Email resignation?

  1. I am about to resign effective immediately, however, I am in a completely different state and was considering emailing it to my manager. Normally I would not do that but family situations and circumstances are not allowing me to give it in person, also why it's immediately.

    Another option is have someone print it out and give it to the manager.
    I understand either way is obviously not ideal, but I am across the country.

    What shall I do?
  2. Visit livingonadream profile page

    About livingonadream

    Joined: Oct '10; Posts: 31; Likes: 4


  3. by   AwayWeGo could email the resignation and explain that you are sending a formal copy in the mail as well...or perhaps pay to overnight the resignation letter. Good luck!
  4. by   RNfaster
    I think e-mailing is okay. I would copy HR and also call HR and your manager. I think it's also nice to give them a signed hard copy via mail (or in-person). In your case as you are far away --mail sounds like a good idea.
    Good luck!
  5. by   RNlvn
    I think e-mail is fine. You could even print it out, sign it, and fax it.
  6. by   kakamegamama
    Definitely call and speak to the manager and HR, with the explanation that you are submiting a letter of resignation effective immediately. Ask if they prefer a faxed copy until the "permanent" copy arrives, or if an email is okay. I wish you well with the family issues and hang in there.
  7. by   canesdukegirl
    Do you think that your NM would consider a LOA for you instead of your having to resign completely?
  8. by   Meriwhen
    I'd call and talk to your manager and explain things: it may help to mitigate some of the damage done by resigning without notice. I would also get hard copies of the letter to them ASAP, even if it means ponying up for extra postage.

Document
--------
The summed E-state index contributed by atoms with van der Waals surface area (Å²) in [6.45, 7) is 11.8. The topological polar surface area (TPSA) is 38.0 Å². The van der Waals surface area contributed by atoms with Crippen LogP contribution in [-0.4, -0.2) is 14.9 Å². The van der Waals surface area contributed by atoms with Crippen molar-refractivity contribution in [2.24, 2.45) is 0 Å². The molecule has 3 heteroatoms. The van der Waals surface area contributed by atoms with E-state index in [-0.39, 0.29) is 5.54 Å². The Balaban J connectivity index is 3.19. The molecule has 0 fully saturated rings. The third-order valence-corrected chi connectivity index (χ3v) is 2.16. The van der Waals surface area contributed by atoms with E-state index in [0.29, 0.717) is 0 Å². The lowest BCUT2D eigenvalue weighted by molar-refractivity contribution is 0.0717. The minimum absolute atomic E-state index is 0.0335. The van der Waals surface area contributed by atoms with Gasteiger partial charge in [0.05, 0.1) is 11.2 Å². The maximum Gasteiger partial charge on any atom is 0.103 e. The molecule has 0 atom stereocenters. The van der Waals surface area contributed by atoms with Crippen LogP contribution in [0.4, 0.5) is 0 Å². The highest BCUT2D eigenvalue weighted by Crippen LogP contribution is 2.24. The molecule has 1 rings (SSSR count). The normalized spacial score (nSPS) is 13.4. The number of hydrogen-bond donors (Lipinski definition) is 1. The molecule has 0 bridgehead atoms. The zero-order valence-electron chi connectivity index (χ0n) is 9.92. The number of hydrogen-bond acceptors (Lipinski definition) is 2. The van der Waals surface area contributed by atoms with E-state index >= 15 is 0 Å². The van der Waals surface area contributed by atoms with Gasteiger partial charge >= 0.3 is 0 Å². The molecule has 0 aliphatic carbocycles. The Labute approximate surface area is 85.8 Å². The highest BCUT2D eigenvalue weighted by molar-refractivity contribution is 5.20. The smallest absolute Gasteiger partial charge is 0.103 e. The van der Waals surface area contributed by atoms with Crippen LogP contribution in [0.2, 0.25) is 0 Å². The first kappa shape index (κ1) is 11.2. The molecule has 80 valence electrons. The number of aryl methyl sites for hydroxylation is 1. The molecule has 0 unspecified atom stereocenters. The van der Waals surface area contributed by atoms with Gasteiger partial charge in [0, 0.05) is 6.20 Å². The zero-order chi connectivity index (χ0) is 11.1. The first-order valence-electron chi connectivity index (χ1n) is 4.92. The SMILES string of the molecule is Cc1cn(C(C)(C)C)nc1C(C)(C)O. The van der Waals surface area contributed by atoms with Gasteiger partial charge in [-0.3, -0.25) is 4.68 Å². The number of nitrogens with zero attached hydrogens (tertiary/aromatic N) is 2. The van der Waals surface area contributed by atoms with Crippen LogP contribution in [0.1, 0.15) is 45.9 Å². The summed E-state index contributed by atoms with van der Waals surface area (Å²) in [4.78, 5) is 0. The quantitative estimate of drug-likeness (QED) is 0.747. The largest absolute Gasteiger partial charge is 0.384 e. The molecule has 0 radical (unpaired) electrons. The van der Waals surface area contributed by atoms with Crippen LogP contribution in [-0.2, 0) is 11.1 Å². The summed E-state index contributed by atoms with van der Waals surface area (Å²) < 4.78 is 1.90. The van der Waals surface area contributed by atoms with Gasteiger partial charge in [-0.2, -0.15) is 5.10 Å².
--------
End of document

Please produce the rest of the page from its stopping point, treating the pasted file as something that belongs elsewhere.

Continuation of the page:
Best of luck.
  9. by   SnowStar4
    I would call to resign and then send an email. Every position I ever resigned from asked my for an email so that they had it in writing (after I resigned in person...but I lived in the same state). Granted it was a different industry, but I think the the same practice would suffice.
  10. by   livingonadream
    Thanks all for the input.

    I actually emailed to a friend and she is going to place a copy of it at work in the managers office.
    I will email it as well on Monday.
  11. by   BrookeeLou_RN
    Call first, explain, then ask NM what she needs.. email, fax, mailed copy.. I would think most companies would like a fax as your signature would be on it.
    I had to do this once and you should know many companies will consider you not eligible for rehire.. so if NM is nice try to get her to give you a reference in writing..that way even if not eligible for rehire, you will still have a reference of your work there. Later on in life it may matter to you. Right now your family comes first but one day you may need this info. Also if you do not think you are going to any co-workers and get a letter from anyone willing to put in writing. People happens and then you could be left out in the cold.